The 2022 IMSA season is long over; it’s already a little more than halfway through the offseason as of this writing. Teams tested new 2023 equipment at Daytona International Speedway ahead of January’s Rolex 24 at Daytona earlier this week.
Unlike NASCAR, IMSA doesn’t really waste time handing out its year-end awards. The IMSA WeatherTech SportsCar Championship banquet was way back on Oct. 2, the night after the season-ending Motul Petit Le Mans. IMSA Michelin Pilot Challenge teams had their banquet just hours after their final race of the year.
Despite that fact, there’s no reason why we can’t hand out some imaginary awards based on actual on-track events.
The Farewell Award
In 2022, the DPi class as a whole was in a lame duck situation. It was the final year of the class where manufacturers could create their own bodywork on key parts of LMP2 chassis and run their own powerplants.
It is a formula that more or less was created after INDYCAR introduced manufacturer-specific body kits starting in 2015. Unlike INDYCAR, whose manufacturer body kit debut at St. Petersburg was dominated by debris cautions and a flying piece of carbon fiber hitting a fan during the race, IMSA had no such problems with the roll out of the DPis.
The DPis were created to create a more unified top class. Previously, the Prototype class was a mix of previous-generation LMP2 cars with boosted horsepower and the third generation of Daytona Prototypes that had come in from Grand-Am.
Originally, the DPis were grouped together with LMP2 cars as one Prototype class. There were three manufacturers on the grid in Daytona for the first race in 2017, those being Cadillac, Mazda and Nissan. Acura joined up in 2018. In addition, there were teams running ORECA 07, Ligier JS P217 and Multimatic-Riley Mk. 30 LMP2s in the race.
Car count in the class varied over the years. At the start in 2017, there were 12 cars in the combined Prototype class, seven of which were DPis (three Cadillacs, two Nissans and two Mazdas). There were 20 teams in the Prototype class for the Rolex 24 at Daytona in 2018, including 10 DPis.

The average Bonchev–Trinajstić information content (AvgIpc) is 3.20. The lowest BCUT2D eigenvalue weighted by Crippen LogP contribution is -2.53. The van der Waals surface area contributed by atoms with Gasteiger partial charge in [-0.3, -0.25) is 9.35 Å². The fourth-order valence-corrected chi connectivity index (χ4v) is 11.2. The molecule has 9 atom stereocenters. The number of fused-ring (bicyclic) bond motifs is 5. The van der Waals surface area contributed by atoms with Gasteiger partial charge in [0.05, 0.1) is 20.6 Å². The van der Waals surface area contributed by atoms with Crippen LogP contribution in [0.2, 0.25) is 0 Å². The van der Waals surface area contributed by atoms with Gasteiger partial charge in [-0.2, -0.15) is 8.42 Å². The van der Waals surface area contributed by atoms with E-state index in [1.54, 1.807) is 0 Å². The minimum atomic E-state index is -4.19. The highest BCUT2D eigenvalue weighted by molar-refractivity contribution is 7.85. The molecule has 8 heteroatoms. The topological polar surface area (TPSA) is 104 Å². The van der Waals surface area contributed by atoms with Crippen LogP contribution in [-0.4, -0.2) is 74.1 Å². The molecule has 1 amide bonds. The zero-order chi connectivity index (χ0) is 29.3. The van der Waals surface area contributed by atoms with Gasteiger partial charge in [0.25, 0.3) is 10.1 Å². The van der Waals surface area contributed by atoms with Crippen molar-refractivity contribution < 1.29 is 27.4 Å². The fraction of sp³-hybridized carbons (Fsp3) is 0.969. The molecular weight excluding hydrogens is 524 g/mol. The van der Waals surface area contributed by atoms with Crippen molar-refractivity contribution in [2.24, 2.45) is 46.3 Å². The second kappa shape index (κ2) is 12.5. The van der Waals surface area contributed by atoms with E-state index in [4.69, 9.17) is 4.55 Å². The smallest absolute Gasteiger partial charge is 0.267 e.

2019 saw the DPis split off from the LMP2 cars, which continued on as their own class in a Pro-Am fashion. The number of DPi cars peaked during the 2019 Rolex 24 at Daytona when 11 of them were on the grid. Since then, the numbers have dropped off.
Nissan never truly supported the Nissan DPi. After Extreme Speed Motorsports dropped out at the end of 2018, CORE autosport acquired a car and raced it in 2019, paying the manufacturer fee to IMSA itself. When CORE switched to a Porsche 911 GT3 R in the GT Daytona class, that was it for the Nissan DPi in racing. The car does live on as the track-only Ligier JS PX. Mazda dropped out at the end of 2021 as well.
Only six cars ran the full season in 2022, four Cadillac DPi-V.R.s and two Acura ARX-05s. Only a part-time second Cadillac for Action Express Racing added to the lineup. Despite that, the DPi class provided some competitive racing for fans in 2022.
In addition, the DPis were likely the fastest prototype sports cars on earth this year. The only true direct comparison between the DPis and the Hypercars in the FIA World Endurance Championship was at Sebring in March. The pole lap for the 12 Hours of Sebring was more than two seconds faster than the pole for the WEC 1000 Miles of Sebring.
With the new LMDh cars making their racing debut next month in Daytona, the DPi cars will no longer race in IMSA. They will likely be seen in HSR events and various museums going forward.
The First-Timers Award
This award goes to Till Becholsheimer, Mario Farnbacher and Kyffin Simpson, who earned the first-ever IMSA WeatherTech SportsCar Championship class victory for Gradient Racing in October’s Motul Petit Le Mans at Michelin Raceway Road Atlanta. They were the only team to earn their first victory in WeatherTech in 2022.
Life is a journey, Love is a trip and the study of them will make you hip! pic.twitter.com/UKPe5duxGk
— Gradient Racing (@GradientRacing) October 4, 2022